Technical note

17 May 2017

School of Science, University of Waikato, Hamilton 3240, New Zealand

Received: 04 Apr 2017 – Accepted for review: 15 May 2017 – Discussion started: 17 May 2017

Abstract. Many environmental variables of interest as potential hazards take on only positive values, such a wind speed or river discharge. While recognising that primary interest is for largest extremes, it is desirable that distributions of maxima for design purposes should be subject to similar bounds as the physical variable concerned. A modified univariate extreme value argument defines a set of distributions, all bounded below at zero, with potential for application to annual maxima. Let *f(x)* be a probability distribution over the range, 0 ≤ x ≤ ω, where 0 < ω ≤ ∞. Define *X** = max (*X*_{1}, X_{2}, .. X_{N}) to be the maximum value of a random sample of size *N* drawn from *f(x)*. Also, define the transformation *Y*_{i} = *g(X*_{i}) where *g(X)* is any positive monotonically decreasing function of *X*. This would include, for example, *Y = X*^{−1} but not *Y = −X*. Because the *Y*_{i} are independent random variables bounded from below at some non-negative value ɛ, it follows from extreme value theory for minima that for sufficiently large N the random variable *Y** = min (*Y*_{1}, Y_{2}, .. Y_{N}) will follow a Weibull distribution with umulative distribution function:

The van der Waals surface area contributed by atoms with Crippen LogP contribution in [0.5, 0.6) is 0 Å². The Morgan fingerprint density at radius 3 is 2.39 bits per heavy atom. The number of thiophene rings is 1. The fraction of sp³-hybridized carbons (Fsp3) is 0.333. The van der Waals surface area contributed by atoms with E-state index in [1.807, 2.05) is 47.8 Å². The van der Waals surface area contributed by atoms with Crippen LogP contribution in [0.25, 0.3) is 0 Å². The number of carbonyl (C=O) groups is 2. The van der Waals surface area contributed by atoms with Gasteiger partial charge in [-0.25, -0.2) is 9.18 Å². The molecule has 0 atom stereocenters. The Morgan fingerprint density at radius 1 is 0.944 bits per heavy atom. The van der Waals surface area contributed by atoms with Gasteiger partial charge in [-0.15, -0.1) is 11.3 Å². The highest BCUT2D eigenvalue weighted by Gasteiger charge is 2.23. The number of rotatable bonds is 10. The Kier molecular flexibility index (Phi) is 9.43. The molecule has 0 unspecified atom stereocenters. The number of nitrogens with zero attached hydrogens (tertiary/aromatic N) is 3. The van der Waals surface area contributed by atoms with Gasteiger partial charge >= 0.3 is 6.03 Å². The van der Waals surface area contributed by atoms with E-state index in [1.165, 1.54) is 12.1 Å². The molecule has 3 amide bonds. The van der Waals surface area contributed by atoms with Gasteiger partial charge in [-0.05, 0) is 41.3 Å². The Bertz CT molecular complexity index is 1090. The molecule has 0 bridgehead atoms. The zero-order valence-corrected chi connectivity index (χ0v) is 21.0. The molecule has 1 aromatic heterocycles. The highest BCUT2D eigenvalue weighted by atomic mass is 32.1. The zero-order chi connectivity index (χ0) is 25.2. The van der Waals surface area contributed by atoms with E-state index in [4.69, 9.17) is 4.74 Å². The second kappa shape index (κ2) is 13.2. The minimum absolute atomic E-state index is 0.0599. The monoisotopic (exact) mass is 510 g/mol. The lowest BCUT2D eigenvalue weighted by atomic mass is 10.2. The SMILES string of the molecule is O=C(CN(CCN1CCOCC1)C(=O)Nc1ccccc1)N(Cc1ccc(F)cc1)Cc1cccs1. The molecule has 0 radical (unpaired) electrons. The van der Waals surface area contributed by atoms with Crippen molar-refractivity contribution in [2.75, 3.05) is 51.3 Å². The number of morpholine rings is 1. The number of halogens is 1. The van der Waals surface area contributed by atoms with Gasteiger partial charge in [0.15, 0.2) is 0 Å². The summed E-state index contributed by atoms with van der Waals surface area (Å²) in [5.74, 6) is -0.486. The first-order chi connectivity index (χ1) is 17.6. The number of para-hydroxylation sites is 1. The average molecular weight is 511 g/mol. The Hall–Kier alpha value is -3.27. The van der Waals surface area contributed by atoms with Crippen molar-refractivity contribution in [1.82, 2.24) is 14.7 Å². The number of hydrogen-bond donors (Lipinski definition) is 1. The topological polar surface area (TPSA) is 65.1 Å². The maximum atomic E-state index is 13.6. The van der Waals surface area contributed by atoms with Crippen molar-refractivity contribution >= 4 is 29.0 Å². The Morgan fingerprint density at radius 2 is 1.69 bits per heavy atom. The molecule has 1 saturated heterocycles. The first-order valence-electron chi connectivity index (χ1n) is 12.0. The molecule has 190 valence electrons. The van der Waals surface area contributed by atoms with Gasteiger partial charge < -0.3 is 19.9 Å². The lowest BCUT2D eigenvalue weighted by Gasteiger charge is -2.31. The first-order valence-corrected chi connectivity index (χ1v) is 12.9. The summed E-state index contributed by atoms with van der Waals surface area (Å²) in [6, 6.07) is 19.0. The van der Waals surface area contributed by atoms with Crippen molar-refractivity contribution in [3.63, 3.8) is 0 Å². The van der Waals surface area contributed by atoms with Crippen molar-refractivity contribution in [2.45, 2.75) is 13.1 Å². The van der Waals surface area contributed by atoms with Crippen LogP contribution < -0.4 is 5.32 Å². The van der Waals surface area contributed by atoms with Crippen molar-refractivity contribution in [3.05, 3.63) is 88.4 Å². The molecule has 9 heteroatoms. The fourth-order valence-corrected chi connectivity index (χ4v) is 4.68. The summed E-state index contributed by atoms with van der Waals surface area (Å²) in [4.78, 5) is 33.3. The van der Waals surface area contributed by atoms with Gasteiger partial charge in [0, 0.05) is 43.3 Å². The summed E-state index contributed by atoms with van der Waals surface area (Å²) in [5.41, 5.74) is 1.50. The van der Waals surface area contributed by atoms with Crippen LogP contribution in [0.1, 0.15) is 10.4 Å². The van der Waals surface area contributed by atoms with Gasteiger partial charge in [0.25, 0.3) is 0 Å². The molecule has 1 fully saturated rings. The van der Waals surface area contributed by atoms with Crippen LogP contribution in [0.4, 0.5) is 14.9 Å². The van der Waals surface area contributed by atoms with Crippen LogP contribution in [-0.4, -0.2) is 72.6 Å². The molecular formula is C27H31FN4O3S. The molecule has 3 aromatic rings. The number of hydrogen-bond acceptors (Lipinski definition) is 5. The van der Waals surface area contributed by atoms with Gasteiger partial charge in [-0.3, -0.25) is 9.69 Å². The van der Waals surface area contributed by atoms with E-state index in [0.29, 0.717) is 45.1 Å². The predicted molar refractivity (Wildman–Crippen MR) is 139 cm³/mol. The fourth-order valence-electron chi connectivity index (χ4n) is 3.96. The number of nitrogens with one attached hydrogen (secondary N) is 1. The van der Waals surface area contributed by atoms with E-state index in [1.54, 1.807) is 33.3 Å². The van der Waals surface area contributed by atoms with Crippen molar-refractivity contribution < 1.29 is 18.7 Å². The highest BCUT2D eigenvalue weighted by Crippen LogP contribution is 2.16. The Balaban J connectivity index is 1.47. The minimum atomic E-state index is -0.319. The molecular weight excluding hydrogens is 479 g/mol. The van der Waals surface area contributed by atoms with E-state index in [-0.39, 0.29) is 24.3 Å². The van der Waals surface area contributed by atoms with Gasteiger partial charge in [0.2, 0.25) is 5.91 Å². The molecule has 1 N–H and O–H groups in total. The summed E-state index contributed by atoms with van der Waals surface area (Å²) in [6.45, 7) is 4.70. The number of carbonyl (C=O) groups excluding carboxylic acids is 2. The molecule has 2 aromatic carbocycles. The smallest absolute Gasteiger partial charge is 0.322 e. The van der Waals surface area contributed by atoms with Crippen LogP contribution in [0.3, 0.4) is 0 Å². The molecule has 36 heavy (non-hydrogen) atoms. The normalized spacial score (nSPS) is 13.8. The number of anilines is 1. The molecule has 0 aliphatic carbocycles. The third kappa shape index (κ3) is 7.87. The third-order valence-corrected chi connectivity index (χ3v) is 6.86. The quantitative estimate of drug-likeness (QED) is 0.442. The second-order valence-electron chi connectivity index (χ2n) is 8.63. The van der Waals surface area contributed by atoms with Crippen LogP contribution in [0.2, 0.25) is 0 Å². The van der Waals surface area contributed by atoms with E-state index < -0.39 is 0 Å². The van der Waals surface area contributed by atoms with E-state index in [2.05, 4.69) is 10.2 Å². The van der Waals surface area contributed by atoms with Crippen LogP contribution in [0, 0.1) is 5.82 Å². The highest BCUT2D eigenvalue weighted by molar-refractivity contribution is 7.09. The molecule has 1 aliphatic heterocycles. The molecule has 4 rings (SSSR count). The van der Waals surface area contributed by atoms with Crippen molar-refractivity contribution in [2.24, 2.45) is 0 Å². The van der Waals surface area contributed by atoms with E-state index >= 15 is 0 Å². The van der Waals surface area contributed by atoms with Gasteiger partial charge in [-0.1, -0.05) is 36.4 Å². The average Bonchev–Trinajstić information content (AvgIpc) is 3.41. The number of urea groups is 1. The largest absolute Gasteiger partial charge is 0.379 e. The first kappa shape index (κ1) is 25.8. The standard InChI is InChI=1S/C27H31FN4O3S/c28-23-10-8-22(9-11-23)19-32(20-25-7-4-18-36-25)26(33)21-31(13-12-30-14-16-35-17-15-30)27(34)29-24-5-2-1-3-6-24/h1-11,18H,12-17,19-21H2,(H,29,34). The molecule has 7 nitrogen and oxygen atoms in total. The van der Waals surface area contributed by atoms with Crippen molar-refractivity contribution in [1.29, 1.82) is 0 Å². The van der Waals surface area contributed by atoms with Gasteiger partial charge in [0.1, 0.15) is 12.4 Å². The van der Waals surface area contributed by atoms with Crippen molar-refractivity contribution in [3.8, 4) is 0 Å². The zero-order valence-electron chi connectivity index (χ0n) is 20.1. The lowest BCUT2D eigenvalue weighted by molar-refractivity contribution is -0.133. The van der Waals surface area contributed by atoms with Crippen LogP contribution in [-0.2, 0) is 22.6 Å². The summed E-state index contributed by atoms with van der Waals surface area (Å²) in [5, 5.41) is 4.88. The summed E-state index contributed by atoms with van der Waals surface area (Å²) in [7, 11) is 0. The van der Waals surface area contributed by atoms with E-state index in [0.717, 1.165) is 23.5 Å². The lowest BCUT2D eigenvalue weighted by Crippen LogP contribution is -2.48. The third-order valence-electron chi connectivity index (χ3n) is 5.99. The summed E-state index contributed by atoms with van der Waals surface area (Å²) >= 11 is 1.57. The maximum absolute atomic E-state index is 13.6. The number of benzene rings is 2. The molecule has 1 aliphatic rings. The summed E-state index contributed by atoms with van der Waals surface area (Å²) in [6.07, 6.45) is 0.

*F(y) = pr(Y*_{*} ≤ y) = 1 − exp {−[(*y* − ɛ) / ɑ]^{c}} ɛ ≥ 0, ɑ > 0, *c* > 0

where ɛ =*g*(ω) and ɛ, ɑ, and *c* are respectively location, scale, and shape parameters. The distribution *F(y)* holds generally as an extreme value expression for sufficiently large *N*, irrespective of which of the three possible asymptotic extreme value distributions of sample maxima holds for *X**. Therefore, the limit Weibull distribution for, say, *Y** = *X*_{*}^{−1} has no less validity as a single expression for obtaining exceedance probabilities than the generalized extreme value distribution applied directly to *X**. If follows that a class of probability distributions for possible use with positive-valued annual maxima can be defined from the application of the inverse function *g*^{−1} to Weibull random variables for ɛ ≥ 0. All distributions so obtained are defined over the range 0 ≤ *x* ≤ ω, which actually excludes all of the asymptotic extreme value distributions of maxima except for the special case of the Type 2 extreme value distribution with location parameter at zero. It is to be expected, however, that the asymptotic distributions will sometimes hold to a high level of approximation within the 0, ω interval. No specific distribution is advocated for annual maxima application because concern here is only with drawing attention to the existence of the distribution class. The transformation approach is illustrated with respect the distribution of reciprocals of random variables generated from a 3-parameter Weibull distribution with ɛ ≥ 0.

**Citation:**
Bardsley, E.: A class of probability distributions for application to non-negative
annual maxima, Hydrol. Earth Syst. Sci. Discuss., https://doi.org/10.5194/hess-2017-198, in review, 2017.

where ɛ =